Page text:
Technology has long played a role in making the workplace more efficient — and artificial intelligence (AI) is no different. Capable of automating time-consuming and mundane tasks, AI is designed to make operations easier. In fact, it's already making positive changes in the legal profession, with the DoNotPay chatbots in London and New York being prime examples. Regarded as the world's 'first robot lawyer', the chatbots have helped over 160,000 people contest parking fines for free, and are now being trialled in small-claims courts.
As people continue to work from home, video meetings are now the new normal. Whether the calls are one-on-one or in a group, people can expect to be part of many more video meetings over the next few months. To help with this transition, ILSPA have set out their guidelines to good video meeting etiquette.
Podcasts are a fantastic resource and so easy to listen to during your everyday life. Here are some of the best podcasts for Legal Secretaries and PAs:
Each episode presents Jess Gardiner, founder of The Assistant Room, talking to a different professional about their work, their career and their success stories in the PA sector. Starting life as an article feature on the site called ‘The PA Diaries’, this podcast is great for ambitious PAs. Not only is it inspiring and enjoyable, but it is also full of useful advice and tips.
One of ILSPA’s aims is to provide affordable training to Students and Members. We are delighted to work in partnership with Prodigy Learning to provide you with a fantastic 50% discount on Microsoft Office courses.
Microsoft Office provides courses in Word, Excel, Outlook and PowerPoint. If you would like to improve your word processing skills, learn more about working with spreadsheets, become familiar with using Outlook for emails or know how to conduct a PowerPoint presentation, then you can now do so at half the cost.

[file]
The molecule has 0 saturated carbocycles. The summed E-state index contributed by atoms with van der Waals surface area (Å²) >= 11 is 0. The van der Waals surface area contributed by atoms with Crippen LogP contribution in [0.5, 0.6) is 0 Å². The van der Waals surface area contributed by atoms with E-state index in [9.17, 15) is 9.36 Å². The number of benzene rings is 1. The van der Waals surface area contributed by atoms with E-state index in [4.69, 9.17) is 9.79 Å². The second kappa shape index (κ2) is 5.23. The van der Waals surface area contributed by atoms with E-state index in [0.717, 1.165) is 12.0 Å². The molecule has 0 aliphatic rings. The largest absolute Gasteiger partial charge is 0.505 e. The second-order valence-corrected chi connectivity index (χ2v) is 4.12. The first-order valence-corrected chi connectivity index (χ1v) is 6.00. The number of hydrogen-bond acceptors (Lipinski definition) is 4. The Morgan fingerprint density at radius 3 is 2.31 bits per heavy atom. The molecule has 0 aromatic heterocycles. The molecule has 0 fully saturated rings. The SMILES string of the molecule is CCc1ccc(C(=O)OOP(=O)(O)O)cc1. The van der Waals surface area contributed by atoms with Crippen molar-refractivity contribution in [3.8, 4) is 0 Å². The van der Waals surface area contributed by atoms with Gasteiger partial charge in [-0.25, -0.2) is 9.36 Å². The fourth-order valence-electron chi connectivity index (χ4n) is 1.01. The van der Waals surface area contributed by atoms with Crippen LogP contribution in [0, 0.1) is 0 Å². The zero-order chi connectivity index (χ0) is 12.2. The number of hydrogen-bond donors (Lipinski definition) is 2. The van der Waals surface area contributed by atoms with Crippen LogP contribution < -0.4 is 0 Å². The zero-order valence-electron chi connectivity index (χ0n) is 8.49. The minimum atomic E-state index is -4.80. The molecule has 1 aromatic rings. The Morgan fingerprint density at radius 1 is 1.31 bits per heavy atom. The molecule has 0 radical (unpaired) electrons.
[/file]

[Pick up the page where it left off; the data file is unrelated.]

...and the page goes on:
It will come as no surprise to those reading this article that Legal Secretaries need to be good with technology. A Legal Secretary’s role is primarily computer-based. It is automatically expected that they will have skills such as fast and accurate typing, a good understanding of commonly used computer programs and knowledge of how to use standard office equipment. Technology is a big part of their day-to-day role, and the right technology can make the position a whole lot easier. But what is the top tech, or more particularly the top programs that a Legal Secretary should know? We spoke to working Legal Secretaries to see what their favourite programs and apps are, and to gain some insight into the main technology they rely on each day.
There are a number of skills which you will need whilst using Microsoft Office Excel. Spread sheets are a useful tool and used regularly by office staff including Legal Secretaries. Spread sheets are especially helpful in tracking the progress of different processes and make the information readily available in one place, rather than having to check databases or paper files separately. This article provides step-by-step instructions for some of the most commonly used tools so that you can master these skills.